HELENA – Walter Schweitzer, brother of Gov. Brian Schweitzer, has joined Sen. Hillary Rodham Clinton’s campaign as a senior adviser in Montana.
Walter Schweitzer will serve as a paid consultant to Clinton in Montana, home to the nation’s last primary on June 3. As the race for the Democratic nomination stretches into the spring, the candidates have been working to establish their campaigns in Montana.
Both Clinton and Sen. Barack Obama have been seeking endorsements and organizing supporters in recent weeks. Among the biggest prize being sought are the endorsements of the state’s superdelegates, who have largely decided to wait until after the primary to make a decision.
Gov. Brian Schweitzer is one such superdelegate.
On Thursday, the governor said his brother’s decision to join the Clinton campaign would not influence his superdelegate vote.
“I said I am going to wait until Montana speaks,” the governor said in a telephone interview.
Walter Schweitzer did not return a call seeking comment.
In a statement by the Clinton campaign, Walter Schweitzer was touted as a third-generation Montana farmer and rancher who has worked as an agriculture consultant and volunteered on campaigns, including his brother’s successful bid in 2004.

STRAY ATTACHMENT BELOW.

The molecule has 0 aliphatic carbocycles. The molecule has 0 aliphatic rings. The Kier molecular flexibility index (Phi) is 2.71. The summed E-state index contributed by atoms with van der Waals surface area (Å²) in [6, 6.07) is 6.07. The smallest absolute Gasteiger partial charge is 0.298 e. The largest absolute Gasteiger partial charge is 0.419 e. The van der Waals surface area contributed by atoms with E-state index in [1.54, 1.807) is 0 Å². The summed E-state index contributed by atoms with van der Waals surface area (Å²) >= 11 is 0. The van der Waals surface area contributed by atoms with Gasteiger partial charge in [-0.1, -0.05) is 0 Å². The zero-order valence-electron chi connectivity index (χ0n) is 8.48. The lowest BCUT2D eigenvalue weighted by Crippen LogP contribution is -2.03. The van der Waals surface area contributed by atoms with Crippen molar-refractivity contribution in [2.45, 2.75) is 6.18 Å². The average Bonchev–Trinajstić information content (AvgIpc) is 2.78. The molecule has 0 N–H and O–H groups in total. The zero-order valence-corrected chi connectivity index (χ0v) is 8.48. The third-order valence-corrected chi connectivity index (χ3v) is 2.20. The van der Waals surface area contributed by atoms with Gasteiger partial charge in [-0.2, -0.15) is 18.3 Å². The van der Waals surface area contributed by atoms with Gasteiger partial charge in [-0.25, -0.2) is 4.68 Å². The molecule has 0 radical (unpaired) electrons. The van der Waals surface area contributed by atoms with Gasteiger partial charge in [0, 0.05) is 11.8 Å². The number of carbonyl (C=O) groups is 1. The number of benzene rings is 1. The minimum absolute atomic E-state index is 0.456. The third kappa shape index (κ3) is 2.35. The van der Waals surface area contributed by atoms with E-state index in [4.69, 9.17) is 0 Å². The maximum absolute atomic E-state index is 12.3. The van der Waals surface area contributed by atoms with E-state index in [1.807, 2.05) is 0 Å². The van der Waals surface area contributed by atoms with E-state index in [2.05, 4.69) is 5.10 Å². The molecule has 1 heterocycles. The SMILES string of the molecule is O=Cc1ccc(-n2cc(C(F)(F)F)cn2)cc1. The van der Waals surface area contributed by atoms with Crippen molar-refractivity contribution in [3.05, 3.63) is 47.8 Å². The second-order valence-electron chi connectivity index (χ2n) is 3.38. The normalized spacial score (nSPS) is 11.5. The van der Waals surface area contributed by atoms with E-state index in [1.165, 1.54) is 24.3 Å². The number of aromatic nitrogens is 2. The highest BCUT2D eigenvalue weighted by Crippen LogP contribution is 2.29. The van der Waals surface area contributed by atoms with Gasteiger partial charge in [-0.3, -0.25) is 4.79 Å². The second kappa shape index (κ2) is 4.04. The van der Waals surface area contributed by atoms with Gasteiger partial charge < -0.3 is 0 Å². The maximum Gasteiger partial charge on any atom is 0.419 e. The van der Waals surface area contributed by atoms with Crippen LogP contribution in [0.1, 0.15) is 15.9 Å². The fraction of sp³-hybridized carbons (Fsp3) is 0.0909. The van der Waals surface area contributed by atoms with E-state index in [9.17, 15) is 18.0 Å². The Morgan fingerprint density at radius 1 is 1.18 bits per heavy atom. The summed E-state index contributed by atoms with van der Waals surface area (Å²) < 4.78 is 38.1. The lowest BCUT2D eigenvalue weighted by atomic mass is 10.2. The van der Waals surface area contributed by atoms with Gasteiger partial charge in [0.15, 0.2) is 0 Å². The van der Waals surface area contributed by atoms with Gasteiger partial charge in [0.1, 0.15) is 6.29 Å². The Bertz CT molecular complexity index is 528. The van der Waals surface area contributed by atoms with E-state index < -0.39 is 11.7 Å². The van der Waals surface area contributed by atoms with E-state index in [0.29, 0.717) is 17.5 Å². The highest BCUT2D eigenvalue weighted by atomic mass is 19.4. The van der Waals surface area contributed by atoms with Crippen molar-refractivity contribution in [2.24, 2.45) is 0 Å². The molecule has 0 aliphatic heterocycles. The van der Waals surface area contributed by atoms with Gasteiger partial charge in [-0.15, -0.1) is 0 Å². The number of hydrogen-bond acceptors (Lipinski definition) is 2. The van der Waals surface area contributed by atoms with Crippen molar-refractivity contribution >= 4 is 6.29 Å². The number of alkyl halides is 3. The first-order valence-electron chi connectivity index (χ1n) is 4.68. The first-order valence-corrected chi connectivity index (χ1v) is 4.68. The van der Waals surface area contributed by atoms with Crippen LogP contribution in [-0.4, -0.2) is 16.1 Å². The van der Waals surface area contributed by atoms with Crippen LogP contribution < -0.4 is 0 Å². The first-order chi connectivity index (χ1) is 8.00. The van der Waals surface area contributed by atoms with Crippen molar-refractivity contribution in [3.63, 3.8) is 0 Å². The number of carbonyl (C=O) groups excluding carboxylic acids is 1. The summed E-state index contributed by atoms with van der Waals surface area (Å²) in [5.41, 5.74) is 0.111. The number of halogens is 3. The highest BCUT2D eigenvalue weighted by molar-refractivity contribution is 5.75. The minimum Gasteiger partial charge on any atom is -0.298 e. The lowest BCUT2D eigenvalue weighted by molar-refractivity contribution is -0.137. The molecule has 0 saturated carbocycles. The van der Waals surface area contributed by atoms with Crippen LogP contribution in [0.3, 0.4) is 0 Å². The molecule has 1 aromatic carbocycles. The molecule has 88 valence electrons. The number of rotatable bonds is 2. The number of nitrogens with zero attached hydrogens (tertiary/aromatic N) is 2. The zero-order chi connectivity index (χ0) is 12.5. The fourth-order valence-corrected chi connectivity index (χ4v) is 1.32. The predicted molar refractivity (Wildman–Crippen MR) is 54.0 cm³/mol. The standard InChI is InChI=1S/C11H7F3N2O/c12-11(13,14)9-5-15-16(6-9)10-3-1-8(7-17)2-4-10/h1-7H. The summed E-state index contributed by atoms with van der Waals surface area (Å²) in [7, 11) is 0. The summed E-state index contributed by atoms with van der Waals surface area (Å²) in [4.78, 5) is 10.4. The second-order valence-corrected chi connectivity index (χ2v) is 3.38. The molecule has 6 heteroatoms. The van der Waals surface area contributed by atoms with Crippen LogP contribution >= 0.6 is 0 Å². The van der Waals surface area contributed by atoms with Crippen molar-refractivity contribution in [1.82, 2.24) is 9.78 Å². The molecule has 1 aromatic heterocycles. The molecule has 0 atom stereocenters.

“It’s important to Montana that Hillary Clinton be elected President,” Walter Schweitzer said in the statement. “I know she can turn our economy around and get us out of the Iraq war.”
At stake in the Montana primary are 17 delegates to the party’s national convention in August. Although each candidate is looking to win as many states as possible, it appears the nominee may be decided by the superdelegates — some 800 elected officials and party leaders.
Clinton leads in superdelegate endorsements, 259-235, according to the latest tally by the AP. However, Obama has been eating away at her lead for much of the past two months, picking up a majority of superdelegate endorsements since Super Tuesday.
In Montana, superdelegates include U.S. Sens. Max Baucus and Jon Tester, who have both declined to endorse a candidate until after the primary.
With just over a month to go, Obama and Clinton have been looking to build their Montana organizations. Obama has opened several offices, while Clinton has hired a number of veteran state political operatives.
Also Thursday, the Clinton campaign announced Lena Belcourt will serve as its American Indian affairs coordinator and Kate Downen as communications director.
Belcourt, a member of the Chippewa Cree Tribe, has worked as a health policy analyst and political consultant, and previously worked as a policy adviser to the governor.
Downen previously worked on Tester’s 2006 Senate campaign in which Tester defeated Republican incumbent Conrad Burns.
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